India-Pakistan ‘dosti’ in our films
The ban on Pakistani talent, and the argument against nationalist sentiments based on the idea that art should remain untouched by politics, are both utterly naïve ideas
Fawadists are under attack.
Anodyne, happy people on my FB timeline are suddenly opinionated—how can we be crazy about Fawad Khan, a Pakistani hero? Indian Fawadists happen to include mothers of 40-year-olds; they find him elegantly old-world, like a romantic hero from the 1950s. They are a subculture, you could say.
Khan looked good in Khoobsurat (2014) as the repressed scion of a dysfunctional royal family. He is not a great actor; in my eyes, not even that beautiful. Making much of his work in Hindi movies does not make sense. How much nationalism can you extract out of banning a mediocre actor from working in Hindi films?
Nationalists have targeted actors for all the wrong reasons. Most famously, in the 1990s, the Shiv Sena accused Dilip Kumar of being a Pakistani spy after he accepted that country’s highest honour, the Nishan-e-Imtiaz. He was in his 70s then, and unwilling to fight. Dilip Kumar was already a pan-Indian hero by then, an Indian in every possible sense. But Pakistani artistes work in India to make money, and to find wide audiences. Indian film lovers embrace them. The argument should end there.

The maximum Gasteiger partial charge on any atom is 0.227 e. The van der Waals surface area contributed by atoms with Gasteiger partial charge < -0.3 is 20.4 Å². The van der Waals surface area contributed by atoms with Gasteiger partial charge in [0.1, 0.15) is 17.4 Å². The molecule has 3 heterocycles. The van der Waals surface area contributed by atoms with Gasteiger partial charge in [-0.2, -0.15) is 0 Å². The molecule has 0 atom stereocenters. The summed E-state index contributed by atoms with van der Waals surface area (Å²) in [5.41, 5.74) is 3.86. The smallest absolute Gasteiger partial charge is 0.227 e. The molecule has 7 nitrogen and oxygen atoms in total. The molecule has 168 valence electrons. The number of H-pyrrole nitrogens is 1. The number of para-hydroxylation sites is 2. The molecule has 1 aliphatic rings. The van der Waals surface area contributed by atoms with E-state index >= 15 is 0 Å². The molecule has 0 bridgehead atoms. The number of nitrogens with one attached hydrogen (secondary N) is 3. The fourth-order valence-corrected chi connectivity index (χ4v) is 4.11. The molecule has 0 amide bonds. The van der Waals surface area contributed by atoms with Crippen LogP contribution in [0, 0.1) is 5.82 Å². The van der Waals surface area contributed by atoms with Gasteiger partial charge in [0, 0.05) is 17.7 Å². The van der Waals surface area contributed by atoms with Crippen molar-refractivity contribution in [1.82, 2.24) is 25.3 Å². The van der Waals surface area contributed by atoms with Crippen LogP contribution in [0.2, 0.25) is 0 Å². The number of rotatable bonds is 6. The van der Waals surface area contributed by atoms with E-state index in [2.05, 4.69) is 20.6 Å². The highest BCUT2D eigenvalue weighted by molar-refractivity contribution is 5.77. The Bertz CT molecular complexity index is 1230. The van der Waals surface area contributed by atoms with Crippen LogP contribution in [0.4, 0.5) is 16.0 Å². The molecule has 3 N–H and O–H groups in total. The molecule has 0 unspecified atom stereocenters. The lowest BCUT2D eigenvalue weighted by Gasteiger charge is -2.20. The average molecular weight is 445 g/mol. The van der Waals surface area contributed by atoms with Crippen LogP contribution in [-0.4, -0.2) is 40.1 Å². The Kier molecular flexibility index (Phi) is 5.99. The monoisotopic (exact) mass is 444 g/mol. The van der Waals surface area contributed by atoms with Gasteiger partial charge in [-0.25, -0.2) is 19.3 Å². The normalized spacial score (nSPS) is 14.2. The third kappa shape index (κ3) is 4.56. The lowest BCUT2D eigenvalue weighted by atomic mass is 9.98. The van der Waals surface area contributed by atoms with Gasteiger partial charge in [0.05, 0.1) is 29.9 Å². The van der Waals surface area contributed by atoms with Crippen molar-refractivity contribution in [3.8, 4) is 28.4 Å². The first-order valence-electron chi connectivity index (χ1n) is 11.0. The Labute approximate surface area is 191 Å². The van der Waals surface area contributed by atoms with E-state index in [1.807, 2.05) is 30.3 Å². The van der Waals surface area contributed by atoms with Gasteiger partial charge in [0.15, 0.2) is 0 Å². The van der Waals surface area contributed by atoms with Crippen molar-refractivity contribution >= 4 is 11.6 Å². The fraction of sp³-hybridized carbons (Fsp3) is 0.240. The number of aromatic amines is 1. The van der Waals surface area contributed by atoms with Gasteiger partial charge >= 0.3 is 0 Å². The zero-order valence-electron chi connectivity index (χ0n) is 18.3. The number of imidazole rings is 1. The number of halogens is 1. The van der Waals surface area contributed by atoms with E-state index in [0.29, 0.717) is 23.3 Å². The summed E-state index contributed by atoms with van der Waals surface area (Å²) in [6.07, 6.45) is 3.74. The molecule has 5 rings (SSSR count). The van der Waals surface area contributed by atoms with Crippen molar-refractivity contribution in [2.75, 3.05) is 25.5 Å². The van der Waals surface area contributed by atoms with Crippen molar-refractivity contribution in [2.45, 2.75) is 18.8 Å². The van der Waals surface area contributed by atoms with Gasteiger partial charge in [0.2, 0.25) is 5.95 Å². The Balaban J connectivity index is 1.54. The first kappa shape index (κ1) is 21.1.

Hindi cinema’s insensitivity towards the India-Pakistan conflict lies elsewhere.
Actors and directors like Raj Kapoor, who flourished in Bombay (now Mumbai) just after independence had emotional ties to Pakistan. Like the other two famous Nehruvian heroes, Dilip Kumar and Dev Anand, Kapoor had personal connections to what became Pakistan after Partition. Henna (1991), a love story between an Indian boy and a Pakistani girl, was his dream film, completed after his death. Their films evoked the romantic idea that people of the two nations could love, cry for each other, connect with each other and overcome the geopolitical border.
Hindi cinema depends excessively on formula. Long after the 1950s, screenwriters and directors continued to write cross-border love stories—most of which were schmaltz. Yash Chopra’s Veer-Zaara (2004) had the weakest Yash-Chopraesque happy ending. In 2015, the exaggerated Hindu character played by Salman Khan in Kabir Khan’s Bajrangi Bhaijaan crosses the border between India and Pakistan using childish persuasion. All of Pakistan loves him. Characters playing Indian Army officials flash torchlights at Bhaijaan’s eyes, looking brutal.
And then there are films that rouse hatred. Like Gadar: Ek Prem Katha (2001), which was a blockbuster.
The ban on Pakistani talent, and the argument against nationalist sentiments based on the idea that art should remain untouched by politics, are both utterly naïve ideas. Cinema, like all art, is irrelevant if all of it shuns politics. We need films that go past that lovely rosiness of Nehruvian heroes. We need a Hindi film that acknowledges the India-Pakistan morass, and the tragic unlikelihood of its resolution. A screenplay needs to imagine the tragedy that we have not yet seen.